2

qsort is working here, but if each member of array v occupies sizeof(void *), why is qsort expecting sizeof(int)?

#include <stdio.h>
#include <stdlib.h>

int comp(const void *pa, const void *pb)
{
    int a = *(int *)pa;
    int b = *(int *)pb;

    if (a > b)
        return +1;
    else
    if (b > a)
        return -1;
    else
        return 0;
}

int main(void)
{
    int i, a[] = {3, 1, 2, 0, 4};
    void **v;

    v = malloc(sizeof(void *) * 5);
    for (i = 0; i < 5; i++) {
        v[i] = &a[i];
    }
    for (i = 0; i < 5; i++) {
        printf("%d\n", *(int *)v[i]);
    }
    qsort(v[0], 5, sizeof(int), comp); // why sizeof(int) if v is void **
    printf("Sorted:\n");
    for (i = 0; i < 5; i++) {
        printf("%d\n", *(int *)v[i]);
    }
    free(v);
    return 0;
}
  • David: do you understand v[i] = &a[i]; expression in your code, Why this is needed and why v is void* is correct here ?? – Grijesh Chauhan Jul 10 '13 at 12:12
  • @GrijeshChauhan, I have to use void ** (as abstraction for a generic container) to sort different types – Keine Lust Jul 10 '13 at 12:19
  • 1
    Correct!, and v[i] = &a[i] is needed because you wants to sort a[] array, But in qsort() call you are passing v that doesn't contain about type of your array a[] hence you explicitly passing content information that a[i] elements are int. – Grijesh Chauhan Jul 10 '13 at 12:23
  • 1
    Thank you Grijesh – Keine Lust Jul 10 '13 at 12:30
6
qsort(v[0], 5, sizeof(int), comp); // why sizeof(int) if v is void **

The address of the start of the memory block to be sorted that you pass to qsort is

v[0] = &a[0]

the address of the initial element of a, so the array that you sort is a, not the block whose initial element v points to. a's elements are ints, so sizeof(int) is the correct size.

If you want to sort the array of pointers, you need to pass the address of the first element in that array, &v[0], or simply v to qsort. Then of course the size argument must be sizeof (void*):

qsort(v, 5, sizeof(void*), cmp);

but for that, you can't use the comparison function you have, you need

int cmp(const void *pa, const void *pb) {
    int a = *(int*)(*(void**)pa);
    int b = *(int*)(*(void**)pb);

    if (a > b)
        return +1;
    else
    if (b > a)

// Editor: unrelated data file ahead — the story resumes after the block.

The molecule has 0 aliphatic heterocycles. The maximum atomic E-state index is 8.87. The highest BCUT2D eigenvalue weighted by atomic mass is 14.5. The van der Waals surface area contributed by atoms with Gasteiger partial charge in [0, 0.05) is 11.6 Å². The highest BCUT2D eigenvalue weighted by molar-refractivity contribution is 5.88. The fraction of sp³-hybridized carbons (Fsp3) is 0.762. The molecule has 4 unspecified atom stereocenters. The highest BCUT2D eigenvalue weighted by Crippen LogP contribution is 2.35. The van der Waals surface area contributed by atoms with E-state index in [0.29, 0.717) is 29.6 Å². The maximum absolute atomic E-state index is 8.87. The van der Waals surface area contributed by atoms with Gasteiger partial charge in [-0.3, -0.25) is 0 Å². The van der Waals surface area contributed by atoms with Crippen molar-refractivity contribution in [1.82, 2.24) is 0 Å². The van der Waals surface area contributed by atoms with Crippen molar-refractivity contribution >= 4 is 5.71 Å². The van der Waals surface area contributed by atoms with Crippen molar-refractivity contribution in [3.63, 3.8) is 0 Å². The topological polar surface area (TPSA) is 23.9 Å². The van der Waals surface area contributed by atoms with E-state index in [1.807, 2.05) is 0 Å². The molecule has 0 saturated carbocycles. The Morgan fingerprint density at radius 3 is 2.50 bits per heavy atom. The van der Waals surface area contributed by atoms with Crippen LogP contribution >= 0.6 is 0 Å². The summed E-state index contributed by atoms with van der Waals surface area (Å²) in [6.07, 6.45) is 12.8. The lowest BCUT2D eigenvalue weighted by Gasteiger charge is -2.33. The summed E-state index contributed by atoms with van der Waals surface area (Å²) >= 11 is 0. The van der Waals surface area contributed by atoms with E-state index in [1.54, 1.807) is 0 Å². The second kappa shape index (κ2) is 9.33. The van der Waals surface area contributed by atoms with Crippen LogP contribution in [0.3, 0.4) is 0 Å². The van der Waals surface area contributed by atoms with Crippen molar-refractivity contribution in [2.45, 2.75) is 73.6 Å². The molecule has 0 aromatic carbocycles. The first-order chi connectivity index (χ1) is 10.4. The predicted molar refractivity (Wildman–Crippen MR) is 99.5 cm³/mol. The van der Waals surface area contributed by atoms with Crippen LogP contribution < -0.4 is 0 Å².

return -1;
    else
        return 0;
}

or something similar. Since what is passed to the comparison function from qsort is the address of the things to compare, we need one indirection to get the pointers to compare, and since here we want to compare pointers by what int values they point to, we need the second indirection to get the pointed-to ints.

  • But the comparison is still incorrect, isn't it? – user529758 Jul 10 '13 at 12:06
  • No, qsort passes &a[i] and &a[j] (computed via the size parameter) to comp, so it's correct. It may not be what was intended - if the intention was to sort the array of pointers - but as it turns out, the code is correct. Perhaps accidentally. – Daniel Fischer Jul 10 '13 at 12:08
  • Yes, I know &a[i] and &a[j] are passed to the comparator and that's exactly what confuses me... I don't see how it's correct, I'm missing a level of indirection... maybe I should have a nap instead of hanging around on SO :) – user529758 Jul 10 '13 at 12:10
  • got it Daniel, thanks, and yes, the intention was to sort the array of pointers, how to pass void ** to qsort in order to sort v (not a)? – Keine Lust Jul 10 '13 at 12:11
  • 1
    @H2CO3 The call is actually qsort(a, 5, sizeof(int), comp); (well, &a[0] if one wants to make the conversion explicit). Do you see why that works? The v is just fluff that doesn't affect the sort at all. – Daniel Fischer Jul 10 '13 at 12:12

Your Answer

By clicking "Post Your Answer", you agree to our terms of service, privacy policy and cookie policy

Not the answer you're looking for? Browse other questions tagged or ask your own question.